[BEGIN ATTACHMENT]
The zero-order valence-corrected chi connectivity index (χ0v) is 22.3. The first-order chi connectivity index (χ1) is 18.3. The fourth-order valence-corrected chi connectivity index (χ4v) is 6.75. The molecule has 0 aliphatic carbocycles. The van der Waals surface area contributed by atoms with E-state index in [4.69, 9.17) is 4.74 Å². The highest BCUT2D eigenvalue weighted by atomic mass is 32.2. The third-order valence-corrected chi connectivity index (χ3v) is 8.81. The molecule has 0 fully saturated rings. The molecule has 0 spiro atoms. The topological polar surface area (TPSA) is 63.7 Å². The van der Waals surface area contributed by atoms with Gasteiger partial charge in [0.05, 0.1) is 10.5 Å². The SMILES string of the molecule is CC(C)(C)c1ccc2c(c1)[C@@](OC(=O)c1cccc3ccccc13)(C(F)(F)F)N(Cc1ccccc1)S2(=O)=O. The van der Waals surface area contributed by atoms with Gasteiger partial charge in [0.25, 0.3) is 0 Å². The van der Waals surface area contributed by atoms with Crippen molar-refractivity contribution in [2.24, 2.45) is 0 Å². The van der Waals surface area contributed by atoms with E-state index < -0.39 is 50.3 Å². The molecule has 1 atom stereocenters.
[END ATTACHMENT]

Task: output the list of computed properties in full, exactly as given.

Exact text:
The zero-order valence-corrected chi connectivity index (χ0v) is 22.3. The first-order chi connectivity index (χ1) is 18.3. The fourth-order valence-corrected chi connectivity index (χ4v) is 6.75. The molecule has 0 aliphatic carbocycles. The van der Waals surface area contributed by atoms with E-state index in [4.69, 9.17) is 4.74 Å². The highest BCUT2D eigenvalue weighted by atomic mass is 32.2. The third-order valence-corrected chi connectivity index (χ3v) is 8.81. The molecule has 0 fully saturated rings. The molecule has 0 spiro atoms. The topological polar surface area (TPSA) is 63.7 Å². The van der Waals surface area contributed by atoms with Gasteiger partial charge in [0.05, 0.1) is 10.5 Å². The SMILES string of the molecule is CC(C)(C)c1ccc2c(c1)[C@@](OC(=O)c1cccc3ccccc13)(C(F)(F)F)N(Cc1ccccc1)S2(=O)=O. The van der Waals surface area contributed by atoms with Gasteiger partial charge in [0.25, 0.3) is 0 Å². The van der Waals surface area contributed by atoms with Crippen molar-refractivity contribution in [2.24, 2.45) is 0 Å². The van der Waals surface area contributed by atoms with E-state index < -0.39 is 50.3 Å². The molecule has 1 atom stereocenters.